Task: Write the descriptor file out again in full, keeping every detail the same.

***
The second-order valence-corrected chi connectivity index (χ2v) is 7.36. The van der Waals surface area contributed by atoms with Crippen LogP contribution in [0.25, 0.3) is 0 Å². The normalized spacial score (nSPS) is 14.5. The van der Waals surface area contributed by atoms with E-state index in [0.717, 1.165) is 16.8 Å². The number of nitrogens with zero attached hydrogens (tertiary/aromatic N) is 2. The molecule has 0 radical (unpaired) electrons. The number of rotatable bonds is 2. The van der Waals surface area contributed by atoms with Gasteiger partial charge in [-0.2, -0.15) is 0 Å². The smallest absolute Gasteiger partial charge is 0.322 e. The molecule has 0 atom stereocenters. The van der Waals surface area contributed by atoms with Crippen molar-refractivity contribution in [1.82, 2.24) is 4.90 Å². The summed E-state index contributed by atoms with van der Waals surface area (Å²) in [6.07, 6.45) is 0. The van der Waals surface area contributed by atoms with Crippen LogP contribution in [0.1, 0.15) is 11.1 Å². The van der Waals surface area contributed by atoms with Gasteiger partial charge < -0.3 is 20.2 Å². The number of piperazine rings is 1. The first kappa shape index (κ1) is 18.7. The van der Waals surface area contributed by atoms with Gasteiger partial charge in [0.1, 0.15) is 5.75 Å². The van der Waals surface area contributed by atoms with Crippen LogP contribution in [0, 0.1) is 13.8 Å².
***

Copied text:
The second-order valence-corrected chi connectivity index (χ2v) is 7.36. The van der Waals surface area contributed by atoms with Crippen LogP contribution in [0.25, 0.3) is 0 Å². The normalized spacial score (nSPS) is 14.5. The van der Waals surface area contributed by atoms with E-state index in [0.717, 1.165) is 16.8 Å². The number of nitrogens with zero attached hydrogens (tertiary/aromatic N) is 2. The molecule has 0 radical (unpaired) electrons. The number of rotatable bonds is 2. The van der Waals surface area contributed by atoms with Gasteiger partial charge in [-0.2, -0.15) is 0 Å². The smallest absolute Gasteiger partial charge is 0.322 e. The molecule has 0 atom stereocenters. The van der Waals surface area contributed by atoms with Crippen molar-refractivity contribution in [1.82, 2.24) is 4.90 Å². The summed E-state index contributed by atoms with van der Waals surface area (Å²) in [6.07, 6.45) is 0. The van der Waals surface area contributed by atoms with Crippen LogP contribution in [0.1, 0.15) is 11.1 Å². The van der Waals surface area contributed by atoms with Gasteiger partial charge < -0.3 is 20.2 Å². The number of piperazine rings is 1. The first kappa shape index (κ1) is 18.7. The van der Waals surface area contributed by atoms with Gasteiger partial charge in [0.1, 0.15) is 5.75 Å². The van der Waals surface area contributed by atoms with Crippen LogP contribution in [0, 0.1) is 13.8 Å².